WARNING: Emotional sappy post ahead.
A year ago today, I was a nervous wreck.
As of writing this, the time is almost 1:30pm Central Daylight Time. On April 28, 2012, I was in a room in a small church I’d only visited a handful of times, packed into a wedding dress, thick hair piled into an up-do, and listening to my maid of honor sing Man Up! from the hit Broadway show Book of Mormon to pump me up and fight my stage fright. The ceremony started at two o’clock.
This past year has been amazing for any number of reasons, but everything seemed to spiral toward a special kind of awesome starting that day. I was never the kind of girl who fantasized about her dream wedding. There were only a couple things I said I wanted for my wedding day, but these were things I had likewise supposed would never happen.
I’m a realist in so many ways. I knew growing up that becoming exactly what I wanted to be as a child was far-fetched at best. I thought my standards were unrealistic, and perhaps I made them such to do as much as I could to avoid getting hurt. In many ways, I could commiserate with Sandra Bullock’s character in Practical Magic—concocting the perfect spell for a dream man who couldn’t possibly exist (and therefore couldn’t possibly hurt me), only I had no magic, just my own personal way of keeping people at a distance.
I was ready to meet Aaron when I did, and every time I showed him a part of myself that I thought was a deal-breaker, he insisted on getting that much closer. We were both nervous and horribly inept at dating, and for as much as I was a coward in personal relationships, I was also a hopeless romantic. I’m a romance editor and author—I live, eat, drink, breathe this stuff every day. I knew what I wanted was impossible, yet Aaron was hell-bent on showing me otherwise. And while our love story isn’t something I think could be written into a marketable book, it was perfectly us.
Before I knew Aaron, I honestly didn’t think I’d get married. I didn’t think I could get close enough to someone to want that. I’d speak flippantly about my theoretical wedding day and the sort of kickass party I’d throw, but nothing was concrete. There were only two things I knew for certain I wanted if it ever happened. One: I wanted my grandfather to perform the ceremony. He’s a Church of Christ minister, incredibly fundamentalist, and even though I am not religious in any sense, I wanted him to officiate because my grandfather is one of the two best men I know. He and my grandmother were there for my brother and me during the dark times of our childhood. He has been more of my father than my real father could ever hope to be. I wanted him to be a part of it.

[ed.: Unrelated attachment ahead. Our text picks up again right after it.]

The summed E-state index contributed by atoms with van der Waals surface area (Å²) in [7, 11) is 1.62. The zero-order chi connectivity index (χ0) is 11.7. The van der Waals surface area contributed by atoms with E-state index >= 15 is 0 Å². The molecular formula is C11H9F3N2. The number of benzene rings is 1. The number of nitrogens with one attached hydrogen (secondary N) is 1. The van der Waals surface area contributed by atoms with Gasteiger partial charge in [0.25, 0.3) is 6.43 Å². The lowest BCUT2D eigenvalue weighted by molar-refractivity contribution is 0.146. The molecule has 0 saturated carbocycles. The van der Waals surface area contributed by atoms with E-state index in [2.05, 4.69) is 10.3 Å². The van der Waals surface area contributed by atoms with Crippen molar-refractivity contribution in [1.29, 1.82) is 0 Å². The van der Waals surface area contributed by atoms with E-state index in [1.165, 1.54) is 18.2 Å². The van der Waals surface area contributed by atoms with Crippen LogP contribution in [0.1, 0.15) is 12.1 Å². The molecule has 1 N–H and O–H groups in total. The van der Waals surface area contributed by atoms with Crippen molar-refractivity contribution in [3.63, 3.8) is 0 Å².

The second thing? I wanted my brother to give me away.
I have a complicated relationship with my father. He’s not a bad guy, but he’s not been a father in the strictest sense, more like a fun uncle I see a couple times a year. Those father/daughter moments that make up the traditional idea of a wedding wouldn’t work; I couldn’t see him giving me away, because he was never around in the first place. So, from the time I was in high school, I had decided if I ever got married, I wanted my brother to fill that role.
And that was it. My dream wedding. Marry my best friend, grandfather leading the ceremony, my brother walking me down the aisle.
A year ago today, that actually happened. And I was nervous as all get out. At least my nervousness gave me a great story to tell…to Josh Gad from the Book of Mormon cast. Aaron and I went to NYC for our honeymoon and actually got to see the play with the original cast. Afterward, while we piled outside to get the casts’ autographs, I told the original singer of Man Up! my wedding story. Well, that part. It was a living fairytale.
A few weeks ago, Aaron and I started talking about potentially buying (or building) a house. This will be down the line, of course. Probably after we have the car paid off, or at the very least have a bit more set aside. It occurred to me, describing to him what sort of house I’d want (antebellum architecture), that nearly everything I wanted as a child—even the impossible things—had occurred. I’d published books, married my best friend, had the wedding I wanted, and had landed my dream job as an editor for Samhain Publishing. If I actually get the house I’ve wanted since childhood…well, let’s just say no one ever gets to pinch me.
Life isn’t like fiction. These impossible things that became possible for me didn’t happen the way they would in a story. But sometimes life imitates fiction. I won’t say everything has been easy, because it’s easy for me romanticize the path that brought me here today of all days. There were obstacles to cross. Fights to get through. Habits to kick. Patterns to make and break. Yet I am so grateful for everyone who made the last year possible: my mother, my brother, my grandfather, my hetero-lifemate Kimmie, everyone at Samhain, my authors, and of course my husband. He’s been a hell of a cheerleader from the beginning, continually embodying my construct of a perfect romance hero.
Thank you, Aaron, and happy anniversary. I love you.